BERKELEY, Calif. - It was a free speech event at U.C. Berkeley, that went on quietly in a small auditorium at the edge of campus.
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This time, there were no protests and no police in riot gear standing by at the academic symposium sponsored by The Berkeley Center for New Media.
Former U.S. Labor Secretary and current Professor of Public Policy Robert Reich, who talked about the "echo chamber" that is social media with sites like Twitter and Facebook that basically feed users material that only agrees with their point of view.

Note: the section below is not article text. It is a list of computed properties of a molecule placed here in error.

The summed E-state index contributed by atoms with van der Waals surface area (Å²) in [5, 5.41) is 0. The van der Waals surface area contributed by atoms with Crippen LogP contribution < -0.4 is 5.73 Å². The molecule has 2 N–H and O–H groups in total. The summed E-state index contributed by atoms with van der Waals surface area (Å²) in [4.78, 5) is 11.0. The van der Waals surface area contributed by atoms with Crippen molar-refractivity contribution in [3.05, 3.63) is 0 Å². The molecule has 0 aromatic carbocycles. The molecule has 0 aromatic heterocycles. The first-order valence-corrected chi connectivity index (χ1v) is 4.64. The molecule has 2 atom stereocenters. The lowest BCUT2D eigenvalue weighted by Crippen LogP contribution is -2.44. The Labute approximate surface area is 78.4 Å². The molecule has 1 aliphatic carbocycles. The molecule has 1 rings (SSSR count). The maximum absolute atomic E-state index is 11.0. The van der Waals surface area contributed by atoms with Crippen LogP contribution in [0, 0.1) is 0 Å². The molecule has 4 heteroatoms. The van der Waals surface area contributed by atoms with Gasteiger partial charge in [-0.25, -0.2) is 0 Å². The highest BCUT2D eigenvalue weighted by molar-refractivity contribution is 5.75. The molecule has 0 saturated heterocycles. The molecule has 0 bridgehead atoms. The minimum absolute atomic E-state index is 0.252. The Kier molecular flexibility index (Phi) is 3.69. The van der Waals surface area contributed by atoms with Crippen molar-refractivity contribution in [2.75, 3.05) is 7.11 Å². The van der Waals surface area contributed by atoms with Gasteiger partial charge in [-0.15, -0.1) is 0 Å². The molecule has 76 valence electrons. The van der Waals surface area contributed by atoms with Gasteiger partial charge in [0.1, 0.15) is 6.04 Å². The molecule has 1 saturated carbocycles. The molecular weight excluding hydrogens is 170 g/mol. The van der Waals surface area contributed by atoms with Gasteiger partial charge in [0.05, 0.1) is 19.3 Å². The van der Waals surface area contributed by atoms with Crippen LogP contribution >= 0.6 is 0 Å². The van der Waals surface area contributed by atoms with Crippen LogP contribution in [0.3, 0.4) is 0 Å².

"I tell my students here at Berkeley the the best way to learn is to talk to sombody who disagrees with you," said Reich. "Social media has become -- the new media -- a vehicle for suppressing views because people are afraid of being intimidated."
Lynne Hollander Savio was also on the agenda. She is the widow of Mario Savio, a primary architect of Berkeley's Free Speech Movement, which began in 1964.
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Savio expressed concern over recent protests at "free speech" events at Berkeley that devolved into violence.
"Despite the provocations, I think students should not rise to the bait," said Hollander Savio. "When you attack and try to limit the speech of anyone, even if its very valueless speech, then you run into a wall of opposition that unites everybody against you."
Click here for a look at recent stories about protests here in the Bay Area.